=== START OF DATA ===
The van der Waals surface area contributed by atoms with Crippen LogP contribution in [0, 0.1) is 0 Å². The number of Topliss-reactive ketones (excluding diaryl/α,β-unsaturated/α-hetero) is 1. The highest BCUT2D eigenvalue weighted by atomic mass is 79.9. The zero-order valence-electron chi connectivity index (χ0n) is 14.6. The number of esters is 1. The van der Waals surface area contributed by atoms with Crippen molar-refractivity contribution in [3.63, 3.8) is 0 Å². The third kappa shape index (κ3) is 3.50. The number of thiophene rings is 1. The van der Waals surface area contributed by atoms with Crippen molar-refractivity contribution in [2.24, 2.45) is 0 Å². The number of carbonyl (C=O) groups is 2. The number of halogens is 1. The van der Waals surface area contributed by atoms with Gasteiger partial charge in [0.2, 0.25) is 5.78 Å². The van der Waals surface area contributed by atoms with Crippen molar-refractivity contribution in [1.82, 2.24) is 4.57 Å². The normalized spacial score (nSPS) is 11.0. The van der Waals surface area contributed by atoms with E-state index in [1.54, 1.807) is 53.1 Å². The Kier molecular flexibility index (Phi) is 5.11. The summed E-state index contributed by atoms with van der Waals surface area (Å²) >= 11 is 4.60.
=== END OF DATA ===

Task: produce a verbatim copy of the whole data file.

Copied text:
The van der Waals surface area contributed by atoms with Crippen LogP contribution in [0, 0.1) is 0 Å². The number of Topliss-reactive ketones (excluding diaryl/α,β-unsaturated/α-hetero) is 1. The highest BCUT2D eigenvalue weighted by atomic mass is 79.9. The zero-order valence-electron chi connectivity index (χ0n) is 14.6. The number of esters is 1. The van der Waals surface area contributed by atoms with Crippen molar-refractivity contribution in [3.63, 3.8) is 0 Å². The third kappa shape index (κ3) is 3.50. The number of thiophene rings is 1. The van der Waals surface area contributed by atoms with Crippen molar-refractivity contribution in [2.24, 2.45) is 0 Å². The number of carbonyl (C=O) groups is 2. The number of halogens is 1. The van der Waals surface area contributed by atoms with Gasteiger partial charge in [0.2, 0.25) is 5.78 Å². The van der Waals surface area contributed by atoms with Crippen molar-refractivity contribution in [1.82, 2.24) is 4.57 Å². The normalized spacial score (nSPS) is 11.0. The van der Waals surface area contributed by atoms with E-state index in [1.54, 1.807) is 53.1 Å². The Kier molecular flexibility index (Phi) is 5.11. The summed E-state index contributed by atoms with van der Waals surface area (Å²) >= 11 is 4.60.